Pictured in the illustration are:
Senator Clement C. Clay,
James A. Stallworth,
Williamson R. W. Cobb,
Senator Benjamin Fitzpatrick,
James L. Pugh,
Jabez L. M. Curry, and
George S. Houston.
The first mention of the possible secession of Alabama came in a story in the January 5, 1861 edition of Harper's Weekly:
Harper's Weekly January 5, 1861
ALABAMA FOR SECESSION
A dispatch, dated
Montgomery, Alabama, December 26, says: Returns from all the counties in the different sections of the State, thus far received, indicate that straight out secession has swept every thing by fifty thousand in East, West, Middle, and Southern Alabama. Hardly one opposed to separate State action has been elected. The majority in the Convention for the Immediate Secession will be at least fifty. Alabama will follow South Carolina on the 10th of January. Today passed off very quietly. No disturbance among the Negro population, and no apprehension of any. Governor Moore has issued a proclamation for an extra session of the Legislature to convene on the 14th of January.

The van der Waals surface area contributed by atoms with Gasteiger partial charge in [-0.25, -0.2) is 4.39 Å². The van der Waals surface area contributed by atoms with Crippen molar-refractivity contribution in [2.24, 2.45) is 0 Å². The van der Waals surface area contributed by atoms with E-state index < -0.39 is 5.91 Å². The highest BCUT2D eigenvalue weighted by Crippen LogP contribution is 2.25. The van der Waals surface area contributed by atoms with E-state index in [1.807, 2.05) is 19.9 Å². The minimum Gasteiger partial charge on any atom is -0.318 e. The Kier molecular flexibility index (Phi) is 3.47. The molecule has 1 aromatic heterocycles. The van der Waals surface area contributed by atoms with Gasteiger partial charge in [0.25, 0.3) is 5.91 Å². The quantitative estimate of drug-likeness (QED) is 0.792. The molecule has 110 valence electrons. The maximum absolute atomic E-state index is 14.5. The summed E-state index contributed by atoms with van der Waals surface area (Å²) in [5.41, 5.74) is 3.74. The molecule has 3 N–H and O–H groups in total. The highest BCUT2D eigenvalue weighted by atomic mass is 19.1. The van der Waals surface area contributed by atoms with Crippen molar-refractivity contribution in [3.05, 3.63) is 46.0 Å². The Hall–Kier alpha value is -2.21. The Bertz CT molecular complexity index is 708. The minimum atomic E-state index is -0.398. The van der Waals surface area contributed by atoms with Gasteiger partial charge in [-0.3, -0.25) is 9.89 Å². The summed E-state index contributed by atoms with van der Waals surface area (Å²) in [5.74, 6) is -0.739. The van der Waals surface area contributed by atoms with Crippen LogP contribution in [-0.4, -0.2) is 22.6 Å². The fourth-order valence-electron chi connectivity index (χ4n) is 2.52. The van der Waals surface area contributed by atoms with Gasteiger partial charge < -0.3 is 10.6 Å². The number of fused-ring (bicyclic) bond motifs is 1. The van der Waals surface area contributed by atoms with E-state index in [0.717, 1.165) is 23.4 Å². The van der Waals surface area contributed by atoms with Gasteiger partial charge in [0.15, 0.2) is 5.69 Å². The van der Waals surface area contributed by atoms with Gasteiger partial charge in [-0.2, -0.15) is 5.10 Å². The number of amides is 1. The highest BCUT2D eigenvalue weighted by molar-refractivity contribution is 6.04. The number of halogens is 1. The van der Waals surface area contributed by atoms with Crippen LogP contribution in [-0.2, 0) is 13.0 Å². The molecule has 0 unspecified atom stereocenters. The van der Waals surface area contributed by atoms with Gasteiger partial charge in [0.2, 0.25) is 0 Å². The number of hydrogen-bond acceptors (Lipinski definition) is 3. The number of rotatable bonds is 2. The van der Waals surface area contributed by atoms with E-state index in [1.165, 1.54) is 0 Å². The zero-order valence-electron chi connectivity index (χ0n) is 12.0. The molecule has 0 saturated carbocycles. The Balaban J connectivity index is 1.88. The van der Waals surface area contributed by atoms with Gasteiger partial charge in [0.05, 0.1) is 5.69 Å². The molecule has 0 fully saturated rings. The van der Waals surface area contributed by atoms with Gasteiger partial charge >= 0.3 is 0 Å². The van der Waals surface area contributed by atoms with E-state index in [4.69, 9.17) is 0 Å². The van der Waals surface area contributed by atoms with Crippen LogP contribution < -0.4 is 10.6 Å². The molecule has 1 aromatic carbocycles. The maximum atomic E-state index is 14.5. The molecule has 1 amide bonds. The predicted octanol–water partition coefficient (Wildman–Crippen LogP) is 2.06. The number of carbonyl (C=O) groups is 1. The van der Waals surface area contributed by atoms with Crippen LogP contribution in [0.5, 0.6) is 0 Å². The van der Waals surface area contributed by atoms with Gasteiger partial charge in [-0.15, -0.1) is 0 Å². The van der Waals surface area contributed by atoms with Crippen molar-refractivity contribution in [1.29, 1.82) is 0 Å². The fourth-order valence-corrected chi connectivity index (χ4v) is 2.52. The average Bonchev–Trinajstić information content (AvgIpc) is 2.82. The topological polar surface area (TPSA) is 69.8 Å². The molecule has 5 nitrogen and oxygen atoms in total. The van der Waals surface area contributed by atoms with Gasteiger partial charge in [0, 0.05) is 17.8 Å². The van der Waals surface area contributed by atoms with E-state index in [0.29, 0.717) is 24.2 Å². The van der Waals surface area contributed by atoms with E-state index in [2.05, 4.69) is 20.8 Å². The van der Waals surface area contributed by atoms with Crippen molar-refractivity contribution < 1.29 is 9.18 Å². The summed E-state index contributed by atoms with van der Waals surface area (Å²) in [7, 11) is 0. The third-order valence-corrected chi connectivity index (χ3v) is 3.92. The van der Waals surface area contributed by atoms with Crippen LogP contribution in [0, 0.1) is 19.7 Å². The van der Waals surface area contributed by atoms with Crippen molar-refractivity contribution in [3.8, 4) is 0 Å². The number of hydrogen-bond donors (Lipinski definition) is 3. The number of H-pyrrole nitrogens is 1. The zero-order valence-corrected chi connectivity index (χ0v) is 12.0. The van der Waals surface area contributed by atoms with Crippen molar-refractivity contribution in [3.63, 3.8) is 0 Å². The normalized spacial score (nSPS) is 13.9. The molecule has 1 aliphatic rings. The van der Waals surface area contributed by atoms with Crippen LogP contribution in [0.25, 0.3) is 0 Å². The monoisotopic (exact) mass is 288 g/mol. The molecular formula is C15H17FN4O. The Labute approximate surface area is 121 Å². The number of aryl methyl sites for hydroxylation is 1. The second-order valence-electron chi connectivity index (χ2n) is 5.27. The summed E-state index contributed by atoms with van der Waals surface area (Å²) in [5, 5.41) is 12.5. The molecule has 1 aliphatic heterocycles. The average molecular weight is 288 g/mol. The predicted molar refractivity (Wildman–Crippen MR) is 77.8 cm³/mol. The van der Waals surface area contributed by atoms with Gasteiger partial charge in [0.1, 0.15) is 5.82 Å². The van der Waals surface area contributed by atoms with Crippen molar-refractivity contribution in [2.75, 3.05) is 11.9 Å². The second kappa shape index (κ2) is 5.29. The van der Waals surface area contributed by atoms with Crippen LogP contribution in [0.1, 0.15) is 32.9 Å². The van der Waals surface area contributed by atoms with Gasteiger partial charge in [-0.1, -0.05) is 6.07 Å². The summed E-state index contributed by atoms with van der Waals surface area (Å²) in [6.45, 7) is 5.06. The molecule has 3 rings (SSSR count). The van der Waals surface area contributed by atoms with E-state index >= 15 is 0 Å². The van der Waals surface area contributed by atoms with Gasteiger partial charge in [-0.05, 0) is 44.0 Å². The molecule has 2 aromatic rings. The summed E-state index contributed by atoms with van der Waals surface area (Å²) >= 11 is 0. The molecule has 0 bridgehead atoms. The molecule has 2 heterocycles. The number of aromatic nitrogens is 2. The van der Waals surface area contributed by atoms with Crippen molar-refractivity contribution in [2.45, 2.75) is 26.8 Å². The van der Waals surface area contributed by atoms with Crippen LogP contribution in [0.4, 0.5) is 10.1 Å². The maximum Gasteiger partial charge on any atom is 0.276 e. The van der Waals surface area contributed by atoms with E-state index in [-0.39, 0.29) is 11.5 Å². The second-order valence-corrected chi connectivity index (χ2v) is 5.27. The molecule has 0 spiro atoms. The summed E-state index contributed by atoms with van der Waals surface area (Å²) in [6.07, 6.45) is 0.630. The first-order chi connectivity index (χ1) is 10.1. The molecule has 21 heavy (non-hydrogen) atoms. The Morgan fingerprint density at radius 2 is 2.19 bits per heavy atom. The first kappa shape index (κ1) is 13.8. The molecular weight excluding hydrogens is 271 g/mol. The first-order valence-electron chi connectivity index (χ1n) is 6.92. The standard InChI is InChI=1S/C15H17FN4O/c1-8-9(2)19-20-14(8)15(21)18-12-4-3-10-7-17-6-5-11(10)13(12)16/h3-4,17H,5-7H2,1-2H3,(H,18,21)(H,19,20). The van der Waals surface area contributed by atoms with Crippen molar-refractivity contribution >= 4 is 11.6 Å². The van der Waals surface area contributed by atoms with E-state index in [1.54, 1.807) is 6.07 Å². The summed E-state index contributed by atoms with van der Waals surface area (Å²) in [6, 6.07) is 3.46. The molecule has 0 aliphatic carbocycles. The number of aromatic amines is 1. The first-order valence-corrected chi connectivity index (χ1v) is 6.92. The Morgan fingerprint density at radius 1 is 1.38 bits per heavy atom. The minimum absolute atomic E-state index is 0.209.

- - - - - End of January 5 story - - - -
The first actual announcement of Alabama secession in Harper's came in the January 19 edition, in this brief announcement:
Harper's Weekly January 19, 1861
Secession of Mississippi,
Florida, and Alabama:
The Mississippi State Convention on the 8th adopted an ordinance providing for immediate secession from the Union. Reports from Jackson, the capital of Mississippi, confirms this news. On the 10th Florida Seceded by 62 to 7. On the 11th, Alabama seceded by 61 to 39.
- - - - End of January 19 story - - - -
As you can see the news was initially somewhat sketchy, and not many details were offered.
The two key documents related to Alabama Secession were:
Alabama Declaration of Secession